after some more thinking, here's my reasoning why indeed 'Save' is the problem.
This becomes clear in comparison with a database-driven, version-controlled
as e.g. sketched in the last mockup of . A Save command is superfluous in
scenario. When an image gets edited, it's reasonable to assume the user wants
the changes. Otherwise she can undo, revert (= bulk undo) or simply delete the
The only IO-commands required here are Import and Export, to exchange images
the world and the database. Easy interface _and_ technically clean, i think.
Now current GIMP already employs sort of a temporary database of
images: that is the working set of currently opened images.
Prior to editing, images are opened (=imported) into the working set.
The equivalent for Export is Save-a-Copy.
The major difference from a user's point of view is that the composition
explicitely has to be saved to disk, otherwise it gets lost.
So obviously the problem must be rooted in having to Save manually,
which is a legacy concept from the era of floppy disks .
The current spec builds a clean model on top of that legacy Save concept.
And the result is not as easy as we all would like it to be. That a lot of
effort is required to communicate the model in the UI is probably a sign of
In mid-term i see GIMP going the database-driven path anyway , but for now
we clearly have to support the classic Open/Edit/Save cycle. For that scenario,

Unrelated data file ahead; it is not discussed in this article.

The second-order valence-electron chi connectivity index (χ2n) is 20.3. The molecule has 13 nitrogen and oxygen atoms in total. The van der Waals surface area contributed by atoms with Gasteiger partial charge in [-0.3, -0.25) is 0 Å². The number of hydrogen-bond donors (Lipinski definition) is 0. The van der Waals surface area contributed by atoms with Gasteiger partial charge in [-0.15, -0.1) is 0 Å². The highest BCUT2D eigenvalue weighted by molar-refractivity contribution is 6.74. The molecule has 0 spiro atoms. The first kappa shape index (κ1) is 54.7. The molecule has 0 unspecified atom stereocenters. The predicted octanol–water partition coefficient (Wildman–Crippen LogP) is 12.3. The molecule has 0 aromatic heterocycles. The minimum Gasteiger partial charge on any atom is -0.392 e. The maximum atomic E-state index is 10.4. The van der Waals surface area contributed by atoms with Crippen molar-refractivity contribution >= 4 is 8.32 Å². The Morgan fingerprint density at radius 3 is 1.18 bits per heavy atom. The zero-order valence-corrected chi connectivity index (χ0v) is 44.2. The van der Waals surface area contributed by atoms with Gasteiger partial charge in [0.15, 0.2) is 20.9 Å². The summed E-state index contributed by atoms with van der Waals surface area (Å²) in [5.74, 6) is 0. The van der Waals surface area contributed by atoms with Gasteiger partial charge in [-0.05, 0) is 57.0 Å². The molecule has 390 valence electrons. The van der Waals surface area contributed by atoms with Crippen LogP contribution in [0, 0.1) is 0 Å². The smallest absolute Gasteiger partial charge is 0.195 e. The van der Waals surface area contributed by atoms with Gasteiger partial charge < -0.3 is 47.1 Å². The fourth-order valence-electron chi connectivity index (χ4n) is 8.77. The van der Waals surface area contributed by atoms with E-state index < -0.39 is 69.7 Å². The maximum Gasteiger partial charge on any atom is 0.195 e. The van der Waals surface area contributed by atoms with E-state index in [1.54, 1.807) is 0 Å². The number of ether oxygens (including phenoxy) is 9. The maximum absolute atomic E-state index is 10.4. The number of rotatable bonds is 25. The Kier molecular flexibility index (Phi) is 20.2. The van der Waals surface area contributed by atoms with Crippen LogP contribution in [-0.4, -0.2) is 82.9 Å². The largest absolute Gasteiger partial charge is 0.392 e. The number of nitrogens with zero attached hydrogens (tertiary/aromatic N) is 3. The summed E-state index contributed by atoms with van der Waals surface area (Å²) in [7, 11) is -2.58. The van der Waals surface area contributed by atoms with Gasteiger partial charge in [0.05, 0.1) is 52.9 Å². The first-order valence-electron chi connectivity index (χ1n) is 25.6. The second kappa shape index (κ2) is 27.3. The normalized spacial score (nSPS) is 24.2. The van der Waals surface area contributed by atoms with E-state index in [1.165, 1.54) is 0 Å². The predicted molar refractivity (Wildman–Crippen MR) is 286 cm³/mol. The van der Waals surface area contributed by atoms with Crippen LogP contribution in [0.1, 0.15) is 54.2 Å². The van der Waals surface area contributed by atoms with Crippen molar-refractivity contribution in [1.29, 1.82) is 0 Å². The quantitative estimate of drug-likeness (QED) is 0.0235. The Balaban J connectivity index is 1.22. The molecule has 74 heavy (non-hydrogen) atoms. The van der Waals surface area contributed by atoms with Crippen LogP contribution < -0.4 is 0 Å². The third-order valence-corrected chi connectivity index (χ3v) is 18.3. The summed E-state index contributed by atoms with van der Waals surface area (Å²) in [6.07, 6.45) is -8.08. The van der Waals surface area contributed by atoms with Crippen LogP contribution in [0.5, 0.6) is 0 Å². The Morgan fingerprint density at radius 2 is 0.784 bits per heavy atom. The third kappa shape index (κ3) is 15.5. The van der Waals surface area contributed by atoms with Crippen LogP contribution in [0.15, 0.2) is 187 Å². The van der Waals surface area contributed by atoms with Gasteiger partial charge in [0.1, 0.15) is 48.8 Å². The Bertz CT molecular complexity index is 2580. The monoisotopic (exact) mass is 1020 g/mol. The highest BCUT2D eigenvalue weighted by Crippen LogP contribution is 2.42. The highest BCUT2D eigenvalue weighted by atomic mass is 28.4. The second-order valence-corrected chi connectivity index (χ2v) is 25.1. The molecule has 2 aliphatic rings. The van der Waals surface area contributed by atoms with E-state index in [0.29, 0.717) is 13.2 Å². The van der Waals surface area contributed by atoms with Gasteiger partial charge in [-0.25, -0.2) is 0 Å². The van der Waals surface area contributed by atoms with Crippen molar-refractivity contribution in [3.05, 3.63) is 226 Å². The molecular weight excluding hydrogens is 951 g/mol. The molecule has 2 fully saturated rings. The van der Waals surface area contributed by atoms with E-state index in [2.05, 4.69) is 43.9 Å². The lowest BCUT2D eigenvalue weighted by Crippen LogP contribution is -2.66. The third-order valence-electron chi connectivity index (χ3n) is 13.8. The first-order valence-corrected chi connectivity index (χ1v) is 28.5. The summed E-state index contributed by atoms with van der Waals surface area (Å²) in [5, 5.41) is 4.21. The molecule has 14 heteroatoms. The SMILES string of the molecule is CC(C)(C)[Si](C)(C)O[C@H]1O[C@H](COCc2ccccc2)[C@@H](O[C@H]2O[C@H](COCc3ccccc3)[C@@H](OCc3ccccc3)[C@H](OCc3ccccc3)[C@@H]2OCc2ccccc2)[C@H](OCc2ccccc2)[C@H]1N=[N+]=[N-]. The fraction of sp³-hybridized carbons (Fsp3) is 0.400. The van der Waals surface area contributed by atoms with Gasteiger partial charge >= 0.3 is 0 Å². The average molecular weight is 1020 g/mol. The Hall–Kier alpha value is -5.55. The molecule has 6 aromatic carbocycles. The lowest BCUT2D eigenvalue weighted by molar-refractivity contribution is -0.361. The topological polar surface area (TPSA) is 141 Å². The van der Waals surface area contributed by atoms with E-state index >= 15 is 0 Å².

it seems we can't have both of easy and clean. So i think it's worthwile
to reconsider easy-but-dirty models.
Notes sorted from on-topic to off-topic:
 slightly related, i was quite surprised to find that messing with files also
builds a good share of the accidental complexities of batch processing.
 the canonical objections are that version control is too expensive for
graphical work and that databases lead to application lock-in.
With GEGL under the hood, the first is not valid anymore. In general,
it is wasteful to store a second XCF instead of a diff of the GEGL tree.
And storing each composition in a self-contained file will face efficiency
problems as well: consider a composition created from 5 JPEGs of GPixel
size each. Should all the source data be duplicated in the XCF?
Application lock-in is a serious concern, though. I think there's concensus
that at desktop level, hierarchical file systems don't serve users well
due to their thousands of multimedia documents. Applications like F-Spot
maintain their own databases, which leads to lock-in or at best duplicated
So ideally, these databases have to be provided by the desktop environment,
and that's the point when GIMP will shurely jump on that train.
Anyhow, it is debatable wether a private database for GIMP causes
lock-in any worse than the XCF format already does now.
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